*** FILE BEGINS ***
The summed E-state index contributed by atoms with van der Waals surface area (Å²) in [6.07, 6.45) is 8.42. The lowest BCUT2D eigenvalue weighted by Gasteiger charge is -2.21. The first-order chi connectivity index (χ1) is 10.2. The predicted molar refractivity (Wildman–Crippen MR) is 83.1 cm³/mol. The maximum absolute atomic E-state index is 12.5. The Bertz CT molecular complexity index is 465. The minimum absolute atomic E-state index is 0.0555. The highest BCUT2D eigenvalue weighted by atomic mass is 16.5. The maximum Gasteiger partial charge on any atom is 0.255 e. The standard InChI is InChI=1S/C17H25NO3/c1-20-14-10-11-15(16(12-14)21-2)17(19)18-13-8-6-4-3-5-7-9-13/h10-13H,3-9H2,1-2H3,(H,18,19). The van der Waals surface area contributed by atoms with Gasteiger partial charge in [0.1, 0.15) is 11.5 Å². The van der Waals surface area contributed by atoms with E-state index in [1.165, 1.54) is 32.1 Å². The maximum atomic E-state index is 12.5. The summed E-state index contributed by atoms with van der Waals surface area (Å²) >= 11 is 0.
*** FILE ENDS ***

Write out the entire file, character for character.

The summed E-state index contributed by atoms with van der Waals surface area (Å²) in [6.07, 6.45) is 8.42. The lowest BCUT2D eigenvalue weighted by Gasteiger charge is -2.21. The first-order chi connectivity index (χ1) is 10.2. The predicted molar refractivity (Wildman–Crippen MR) is 83.1 cm³/mol. The maximum absolute atomic E-state index is 12.5. The Bertz CT molecular complexity index is 465. The minimum absolute atomic E-state index is 0.0555. The highest BCUT2D eigenvalue weighted by atomic mass is 16.5. The maximum Gasteiger partial charge on any atom is 0.255 e. The standard InChI is InChI=1S/C17H25NO3/c1-20-14-10-11-15(16(12-14)21-2)17(19)18-13-8-6-4-3-5-7-9-13/h10-13H,3-9H2,1-2H3,(H,18,19). The van der Waals surface area contributed by atoms with Gasteiger partial charge in [0.1, 0.15) is 11.5 Å². The van der Waals surface area contributed by atoms with E-state index in [1.165, 1.54) is 32.1 Å². The maximum atomic E-state index is 12.5. The summed E-state index contributed by atoms with van der Waals surface area (Å²) >= 11 is 0.